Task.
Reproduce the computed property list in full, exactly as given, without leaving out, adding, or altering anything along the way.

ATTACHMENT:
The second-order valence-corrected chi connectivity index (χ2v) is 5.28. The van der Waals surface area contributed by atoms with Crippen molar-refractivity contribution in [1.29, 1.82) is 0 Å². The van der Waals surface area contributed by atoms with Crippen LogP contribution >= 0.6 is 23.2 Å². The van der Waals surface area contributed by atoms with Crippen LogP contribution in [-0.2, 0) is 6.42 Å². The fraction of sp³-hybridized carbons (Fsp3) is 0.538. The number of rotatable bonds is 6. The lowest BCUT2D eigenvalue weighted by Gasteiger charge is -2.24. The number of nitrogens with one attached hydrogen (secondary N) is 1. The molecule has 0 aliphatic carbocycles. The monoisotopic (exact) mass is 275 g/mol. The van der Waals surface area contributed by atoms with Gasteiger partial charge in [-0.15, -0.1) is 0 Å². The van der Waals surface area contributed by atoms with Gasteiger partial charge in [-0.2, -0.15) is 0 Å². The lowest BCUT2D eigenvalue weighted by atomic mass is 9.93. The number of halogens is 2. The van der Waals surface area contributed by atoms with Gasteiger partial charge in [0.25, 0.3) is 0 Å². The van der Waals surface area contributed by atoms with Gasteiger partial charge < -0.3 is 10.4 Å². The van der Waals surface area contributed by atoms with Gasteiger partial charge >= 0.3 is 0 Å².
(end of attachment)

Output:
The second-order valence-corrected chi connectivity index (χ2v) is 5.28. The van der Waals surface area contributed by atoms with Crippen molar-refractivity contribution in [1.29, 1.82) is 0 Å². The van der Waals surface area contributed by atoms with Crippen LogP contribution >= 0.6 is 23.2 Å². The van der Waals surface area contributed by atoms with Crippen LogP contribution in [-0.2, 0) is 6.42 Å². The fraction of sp³-hybridized carbons (Fsp3) is 0.538. The number of rotatable bonds is 6. The lowest BCUT2D eigenvalue weighted by Gasteiger charge is -2.24. The number of nitrogens with one attached hydrogen (secondary N) is 1. The molecule has 0 aliphatic carbocycles. The monoisotopic (exact) mass is 275 g/mol. The van der Waals surface area contributed by atoms with Gasteiger partial charge in [-0.15, -0.1) is 0 Å². The van der Waals surface area contributed by atoms with Gasteiger partial charge in [-0.2, -0.15) is 0 Å². The lowest BCUT2D eigenvalue weighted by atomic mass is 9.93. The number of halogens is 2. The van der Waals surface area contributed by atoms with Gasteiger partial charge in [0.25, 0.3) is 0 Å². The van der Waals surface area contributed by atoms with Gasteiger partial charge < -0.3 is 10.4 Å². The van der Waals surface area contributed by atoms with Gasteiger partial charge >= 0.3 is 0 Å².